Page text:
What to do fi I’m being wrongfully being sued for a minor fender bender?

UPDATED: Oct 1, 2022

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What to do fi I’m being wrongfully being sued for a minor fender bender?

I got into a minor fender bender accident last year and I thought everything was taken care of through our insurance companies. Now this lady is trying to sue for medical costs, which I heard no mention of from her throughout the

whole process. I honestly feel like she is just trying to get as much compensation out of the accident as she can from me. I firmly believe that she is not telling the truth and would like some expert advice on this matter. I have heard of too many stories of fraudulent behavior with these minor accidents.

Asked on July 19, 2018 under Accident Law, California


SJZ, Member, New York Bar / FreeAdvice Contributing Attorney

Answered 4 years ago | Contributor

First, refer it to your insurer--your insurer should defend the matter for you (or at least pay for an attorney); should pay for you if you were to lose (at least up to the limits of your policy); and may be able to stop the case very quickly, if when they paid her for any auto damage, she signed some sort of settlement or release which they have in their files which states that she cannot sue for any more money.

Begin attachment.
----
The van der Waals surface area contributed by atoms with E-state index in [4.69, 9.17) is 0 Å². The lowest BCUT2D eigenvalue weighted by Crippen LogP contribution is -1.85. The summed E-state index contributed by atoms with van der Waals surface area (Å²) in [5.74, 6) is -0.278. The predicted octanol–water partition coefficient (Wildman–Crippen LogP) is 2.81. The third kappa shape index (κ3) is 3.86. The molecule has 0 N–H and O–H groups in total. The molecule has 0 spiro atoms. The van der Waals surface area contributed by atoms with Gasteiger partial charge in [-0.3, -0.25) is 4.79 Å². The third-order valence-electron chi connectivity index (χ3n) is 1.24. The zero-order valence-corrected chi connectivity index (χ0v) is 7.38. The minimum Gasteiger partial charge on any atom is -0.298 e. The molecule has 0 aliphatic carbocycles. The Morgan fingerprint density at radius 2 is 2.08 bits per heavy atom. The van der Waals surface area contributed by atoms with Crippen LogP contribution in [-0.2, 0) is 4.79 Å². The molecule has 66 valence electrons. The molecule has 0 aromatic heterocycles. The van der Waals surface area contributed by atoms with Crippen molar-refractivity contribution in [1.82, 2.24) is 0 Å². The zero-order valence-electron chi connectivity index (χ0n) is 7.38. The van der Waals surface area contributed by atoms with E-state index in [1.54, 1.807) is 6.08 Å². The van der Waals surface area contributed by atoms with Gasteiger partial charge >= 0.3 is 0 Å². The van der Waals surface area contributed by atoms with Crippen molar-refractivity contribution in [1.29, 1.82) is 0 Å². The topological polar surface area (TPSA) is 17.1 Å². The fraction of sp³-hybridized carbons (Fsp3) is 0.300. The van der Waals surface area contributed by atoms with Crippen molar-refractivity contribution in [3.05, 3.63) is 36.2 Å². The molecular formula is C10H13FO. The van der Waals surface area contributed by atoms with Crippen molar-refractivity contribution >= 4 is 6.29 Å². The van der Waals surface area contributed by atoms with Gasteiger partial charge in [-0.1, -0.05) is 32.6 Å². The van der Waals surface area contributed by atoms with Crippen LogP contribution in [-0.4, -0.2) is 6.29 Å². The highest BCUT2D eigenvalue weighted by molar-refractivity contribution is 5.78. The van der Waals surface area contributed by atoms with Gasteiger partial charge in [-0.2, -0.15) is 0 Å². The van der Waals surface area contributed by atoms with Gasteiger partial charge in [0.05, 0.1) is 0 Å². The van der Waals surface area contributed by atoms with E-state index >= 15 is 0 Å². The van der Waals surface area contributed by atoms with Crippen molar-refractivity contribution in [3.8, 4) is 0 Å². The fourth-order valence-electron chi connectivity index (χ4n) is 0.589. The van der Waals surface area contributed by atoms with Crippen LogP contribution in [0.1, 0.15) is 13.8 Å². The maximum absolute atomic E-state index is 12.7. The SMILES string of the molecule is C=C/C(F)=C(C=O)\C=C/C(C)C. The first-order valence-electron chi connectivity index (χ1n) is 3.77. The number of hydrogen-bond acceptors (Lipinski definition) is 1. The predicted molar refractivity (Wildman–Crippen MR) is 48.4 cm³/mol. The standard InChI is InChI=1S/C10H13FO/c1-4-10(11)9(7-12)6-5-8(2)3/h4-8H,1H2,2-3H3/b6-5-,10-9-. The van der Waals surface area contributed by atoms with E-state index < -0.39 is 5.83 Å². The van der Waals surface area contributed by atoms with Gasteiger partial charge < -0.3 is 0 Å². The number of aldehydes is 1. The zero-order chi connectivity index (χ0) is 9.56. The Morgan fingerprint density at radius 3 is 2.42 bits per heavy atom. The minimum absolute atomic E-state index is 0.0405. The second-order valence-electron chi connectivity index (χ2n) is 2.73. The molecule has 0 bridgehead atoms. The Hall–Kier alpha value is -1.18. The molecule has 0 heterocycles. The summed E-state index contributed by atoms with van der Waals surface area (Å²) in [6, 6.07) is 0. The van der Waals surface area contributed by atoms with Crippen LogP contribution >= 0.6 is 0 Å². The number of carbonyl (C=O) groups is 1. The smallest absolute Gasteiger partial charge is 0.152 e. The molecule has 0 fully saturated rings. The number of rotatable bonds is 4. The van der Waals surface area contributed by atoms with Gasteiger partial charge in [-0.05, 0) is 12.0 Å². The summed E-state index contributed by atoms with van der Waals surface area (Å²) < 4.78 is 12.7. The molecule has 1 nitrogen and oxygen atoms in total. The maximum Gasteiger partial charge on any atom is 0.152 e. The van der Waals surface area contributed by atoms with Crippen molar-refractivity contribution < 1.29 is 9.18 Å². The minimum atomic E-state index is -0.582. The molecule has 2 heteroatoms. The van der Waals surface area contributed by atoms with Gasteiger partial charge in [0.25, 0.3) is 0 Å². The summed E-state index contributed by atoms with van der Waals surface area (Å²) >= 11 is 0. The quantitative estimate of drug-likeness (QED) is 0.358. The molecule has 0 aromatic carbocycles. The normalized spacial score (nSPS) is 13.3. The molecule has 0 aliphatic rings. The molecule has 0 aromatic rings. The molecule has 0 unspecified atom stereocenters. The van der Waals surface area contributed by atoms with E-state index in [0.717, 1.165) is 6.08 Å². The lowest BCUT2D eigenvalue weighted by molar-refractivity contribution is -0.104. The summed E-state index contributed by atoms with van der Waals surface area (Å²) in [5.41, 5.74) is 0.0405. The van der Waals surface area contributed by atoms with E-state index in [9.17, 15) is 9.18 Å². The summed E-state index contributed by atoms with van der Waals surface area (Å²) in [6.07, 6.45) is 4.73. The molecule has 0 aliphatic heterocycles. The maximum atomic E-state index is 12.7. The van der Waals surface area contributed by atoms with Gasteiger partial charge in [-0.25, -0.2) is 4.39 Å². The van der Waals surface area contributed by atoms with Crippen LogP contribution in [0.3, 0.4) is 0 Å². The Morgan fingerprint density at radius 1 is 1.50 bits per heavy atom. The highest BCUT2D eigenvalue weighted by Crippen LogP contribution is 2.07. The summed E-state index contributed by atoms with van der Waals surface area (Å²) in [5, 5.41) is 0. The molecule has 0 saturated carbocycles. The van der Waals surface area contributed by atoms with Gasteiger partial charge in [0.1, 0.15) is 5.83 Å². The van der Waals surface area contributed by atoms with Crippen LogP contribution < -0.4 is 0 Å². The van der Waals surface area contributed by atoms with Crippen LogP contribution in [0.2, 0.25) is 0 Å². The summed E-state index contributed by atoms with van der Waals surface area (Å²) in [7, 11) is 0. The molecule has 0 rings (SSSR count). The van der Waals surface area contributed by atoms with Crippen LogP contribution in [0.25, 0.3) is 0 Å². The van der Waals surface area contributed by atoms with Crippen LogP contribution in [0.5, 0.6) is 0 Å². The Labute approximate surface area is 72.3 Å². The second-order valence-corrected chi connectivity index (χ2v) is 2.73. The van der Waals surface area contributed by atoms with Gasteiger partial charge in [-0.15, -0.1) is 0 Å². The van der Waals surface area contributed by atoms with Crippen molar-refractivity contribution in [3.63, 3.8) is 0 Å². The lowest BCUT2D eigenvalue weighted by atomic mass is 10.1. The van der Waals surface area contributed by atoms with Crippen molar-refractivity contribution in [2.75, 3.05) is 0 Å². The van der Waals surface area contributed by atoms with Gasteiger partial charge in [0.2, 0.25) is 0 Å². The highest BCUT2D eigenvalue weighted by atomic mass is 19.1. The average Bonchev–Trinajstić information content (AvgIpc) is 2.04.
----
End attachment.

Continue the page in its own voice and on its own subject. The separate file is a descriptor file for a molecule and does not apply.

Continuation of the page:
If the insurer cannot or will not help you, retain a lawyer to defend you. The plaintiff (person suing) will have to be able to prove in court the existence and extent and prognosis of her alleged injuries, and will need medical expert testimony and evidence to do so--she can't just make up or claim anything she wants. She also needs to prove the claimed medical costs. She'll also need to prove that *this* accident (and not some pre-existing condition, other injury, or disease) caused the injuries and led to the medical costs. A lawyer will know how to best defend against her claims, shoot down her evidence, and force her to really prove things properly if she wants to win. Of course, if she is suing for too little to justify hiring a lawyer, you may choose to settle the case with her--again, assuming the insurer does not handle it for you--by paying some mutually agreeable amount. If you do settle it on yor own, make sure you get a written and signed settlement agreement that she will not sue you for *anything* more before you turn over any money.

IMPORTANT NOTICE: The Answer(s) provided above are for general information only. The attorney providing the answer was not serving as the attorney for the person submitting the question or in any attorney-client relationship with such person. Laws may vary from state to state, and sometimes change. Tiny variations in the facts, or a fact not set forth in a question, often can change a legal outcome or an attorney's conclusion. Although AttorneyPages.com has verified the attorney was admitted to practice law in at least one jurisdiction, he or she may not be authorized to practice law in the jurisdiction referred to in the question, nor is he or she necessarily experienced in the area of the law involved. Unlike the information in the Answer(s) above, upon which you should NOT rely, for personal advice you can rely upon we suggest you retain an attorney to represent you.

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